When Republicans go after Democrats as too “woke up,” what they’re really doing is painting the party as too elite. Democrats, the GOP attack goes, are so far removed from the daily concerns of working people that they are more interested in “virtue-signaling” than kitchen table issues. And indeed, Republicans are hard at work to convey this message because they know it’s a winning one. “Wokeness was cooked up by college professors, then boosted by corporations.”
This is cynical but savvy messaging, and it points to a real problem for Democrats. The party’s biggest problem is not the effort to pursue racial justice, but the fact that Democrats are seen as – and are – out of touch with workers and people who are struggling to make ends meet.
Party leaders must confront this elitist image head-on. Instead of continuing down a path where Democrats address themselves to the mythical median voter, as some vocal pundits advise, while doing little to change the material conditions for the millions of Americans who are suffering, the party should embrace an inclusive style of populism that punches up at elites instead of down at activists. That means demanding the wealthy and corporations pay their fair share and the rules of the game get unrigged. Democrats can then emphasize what it is that ties us all together – the fight for every individual to live a life with dignity.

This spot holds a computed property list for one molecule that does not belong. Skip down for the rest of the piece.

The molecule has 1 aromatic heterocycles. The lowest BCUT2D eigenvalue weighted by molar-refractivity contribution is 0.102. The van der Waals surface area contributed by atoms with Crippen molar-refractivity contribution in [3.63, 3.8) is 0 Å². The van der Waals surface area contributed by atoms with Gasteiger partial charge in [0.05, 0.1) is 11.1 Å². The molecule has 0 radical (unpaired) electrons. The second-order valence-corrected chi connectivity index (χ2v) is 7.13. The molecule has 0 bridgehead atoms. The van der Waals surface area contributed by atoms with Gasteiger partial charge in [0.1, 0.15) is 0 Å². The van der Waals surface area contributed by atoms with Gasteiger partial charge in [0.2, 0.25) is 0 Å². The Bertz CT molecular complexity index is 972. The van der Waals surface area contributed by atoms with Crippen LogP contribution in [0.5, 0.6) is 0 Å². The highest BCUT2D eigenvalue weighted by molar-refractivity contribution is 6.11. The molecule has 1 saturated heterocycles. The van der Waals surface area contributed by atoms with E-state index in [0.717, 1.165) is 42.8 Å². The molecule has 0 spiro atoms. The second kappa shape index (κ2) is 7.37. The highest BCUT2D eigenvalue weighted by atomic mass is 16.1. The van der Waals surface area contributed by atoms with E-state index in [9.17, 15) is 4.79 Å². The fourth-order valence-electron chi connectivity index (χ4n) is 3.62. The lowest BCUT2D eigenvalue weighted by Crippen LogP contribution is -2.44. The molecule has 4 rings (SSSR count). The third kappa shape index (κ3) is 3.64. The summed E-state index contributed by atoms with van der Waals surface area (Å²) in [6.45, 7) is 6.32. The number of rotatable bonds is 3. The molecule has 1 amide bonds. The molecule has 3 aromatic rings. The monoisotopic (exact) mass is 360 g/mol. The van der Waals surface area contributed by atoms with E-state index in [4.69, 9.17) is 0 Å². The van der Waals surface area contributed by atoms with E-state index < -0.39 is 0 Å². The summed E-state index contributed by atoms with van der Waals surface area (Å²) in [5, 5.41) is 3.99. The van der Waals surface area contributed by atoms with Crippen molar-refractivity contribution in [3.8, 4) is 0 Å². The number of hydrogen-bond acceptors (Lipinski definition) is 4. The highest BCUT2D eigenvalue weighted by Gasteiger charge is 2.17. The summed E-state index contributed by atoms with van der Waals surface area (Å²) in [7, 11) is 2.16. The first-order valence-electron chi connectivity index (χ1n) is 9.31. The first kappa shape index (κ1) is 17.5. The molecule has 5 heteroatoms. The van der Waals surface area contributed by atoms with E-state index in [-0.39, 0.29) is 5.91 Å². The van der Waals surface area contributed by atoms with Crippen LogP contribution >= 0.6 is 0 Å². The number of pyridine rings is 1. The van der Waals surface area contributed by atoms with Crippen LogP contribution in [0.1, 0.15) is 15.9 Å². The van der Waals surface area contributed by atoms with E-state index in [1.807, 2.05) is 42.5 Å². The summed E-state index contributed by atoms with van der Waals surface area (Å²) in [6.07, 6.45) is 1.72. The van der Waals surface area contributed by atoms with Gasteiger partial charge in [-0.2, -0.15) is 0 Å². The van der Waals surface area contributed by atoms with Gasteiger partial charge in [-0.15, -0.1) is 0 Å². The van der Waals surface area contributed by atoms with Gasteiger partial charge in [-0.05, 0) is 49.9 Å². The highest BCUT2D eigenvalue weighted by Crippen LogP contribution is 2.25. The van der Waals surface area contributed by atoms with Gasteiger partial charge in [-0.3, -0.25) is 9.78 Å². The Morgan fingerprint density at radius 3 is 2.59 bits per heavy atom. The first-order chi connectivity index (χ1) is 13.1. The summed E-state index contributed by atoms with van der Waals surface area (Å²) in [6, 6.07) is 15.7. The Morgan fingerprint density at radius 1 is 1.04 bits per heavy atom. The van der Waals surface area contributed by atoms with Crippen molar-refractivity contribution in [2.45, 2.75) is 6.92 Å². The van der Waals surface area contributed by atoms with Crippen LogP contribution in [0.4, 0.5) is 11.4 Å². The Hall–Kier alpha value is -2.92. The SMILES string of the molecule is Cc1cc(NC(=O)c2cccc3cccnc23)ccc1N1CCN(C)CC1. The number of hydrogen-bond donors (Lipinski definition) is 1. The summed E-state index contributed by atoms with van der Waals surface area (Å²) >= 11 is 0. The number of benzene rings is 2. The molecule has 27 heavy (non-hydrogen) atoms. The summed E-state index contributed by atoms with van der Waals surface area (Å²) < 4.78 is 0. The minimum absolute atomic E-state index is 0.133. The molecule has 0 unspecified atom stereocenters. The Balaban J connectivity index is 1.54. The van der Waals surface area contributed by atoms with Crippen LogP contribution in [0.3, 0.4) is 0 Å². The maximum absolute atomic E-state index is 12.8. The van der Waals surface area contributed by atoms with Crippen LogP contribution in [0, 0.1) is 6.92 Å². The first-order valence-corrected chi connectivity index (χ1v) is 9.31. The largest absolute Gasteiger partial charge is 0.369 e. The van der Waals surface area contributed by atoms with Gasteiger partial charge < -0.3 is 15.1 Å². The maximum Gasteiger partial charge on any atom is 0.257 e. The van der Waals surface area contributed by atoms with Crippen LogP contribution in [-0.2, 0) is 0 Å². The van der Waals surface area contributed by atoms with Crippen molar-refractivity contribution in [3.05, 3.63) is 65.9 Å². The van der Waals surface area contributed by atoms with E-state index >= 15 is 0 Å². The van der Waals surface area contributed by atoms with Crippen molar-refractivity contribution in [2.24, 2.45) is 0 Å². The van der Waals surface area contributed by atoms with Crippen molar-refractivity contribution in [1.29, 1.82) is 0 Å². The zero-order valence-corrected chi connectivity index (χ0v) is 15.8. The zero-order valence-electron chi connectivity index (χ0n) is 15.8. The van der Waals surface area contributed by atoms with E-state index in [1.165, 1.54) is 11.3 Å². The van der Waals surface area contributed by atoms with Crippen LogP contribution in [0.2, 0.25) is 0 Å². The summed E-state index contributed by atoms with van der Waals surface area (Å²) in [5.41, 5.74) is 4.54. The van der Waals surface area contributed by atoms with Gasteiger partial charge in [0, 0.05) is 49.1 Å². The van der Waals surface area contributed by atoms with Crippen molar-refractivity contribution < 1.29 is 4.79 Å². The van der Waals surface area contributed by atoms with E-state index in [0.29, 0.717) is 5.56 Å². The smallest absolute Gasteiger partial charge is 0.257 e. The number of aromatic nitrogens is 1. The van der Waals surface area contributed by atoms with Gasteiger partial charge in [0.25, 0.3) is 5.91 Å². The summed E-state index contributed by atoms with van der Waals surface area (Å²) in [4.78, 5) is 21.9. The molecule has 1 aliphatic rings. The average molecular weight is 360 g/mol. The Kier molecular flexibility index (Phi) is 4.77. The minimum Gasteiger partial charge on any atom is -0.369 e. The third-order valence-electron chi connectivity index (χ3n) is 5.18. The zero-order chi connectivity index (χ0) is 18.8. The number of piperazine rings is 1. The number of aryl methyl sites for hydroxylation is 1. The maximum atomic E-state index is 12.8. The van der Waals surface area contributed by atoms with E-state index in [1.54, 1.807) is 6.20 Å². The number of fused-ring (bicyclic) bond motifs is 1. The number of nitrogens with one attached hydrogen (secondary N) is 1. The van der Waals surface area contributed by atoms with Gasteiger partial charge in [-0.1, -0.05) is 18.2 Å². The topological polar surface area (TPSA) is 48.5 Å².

This brand of populism appeals both to Democrats’ base of low wage workers and to many of the voters the party needs to persuade; it can serve as a bridge to grow the coalition. A recent Pew survey finds that 11 percent of the American public can be considered “Populist Right,” or voters who lean right on social issues but left on economics. Among this group, 75 percent think big corporations make too much profit, while over half think the federal government should raise taxes on households making more than $ 400,000 per year. This is a broadly popular agenda, and it should be the top priority of the Democratic Party. Some of President Joe Biden’s domestic proposals would go a long way toward executing it, but he’s been stymied too often by so-called centrists in his own party such as Rep. Josh Gottheimer and Sens. Joe Manchin and Kyrsten Movies.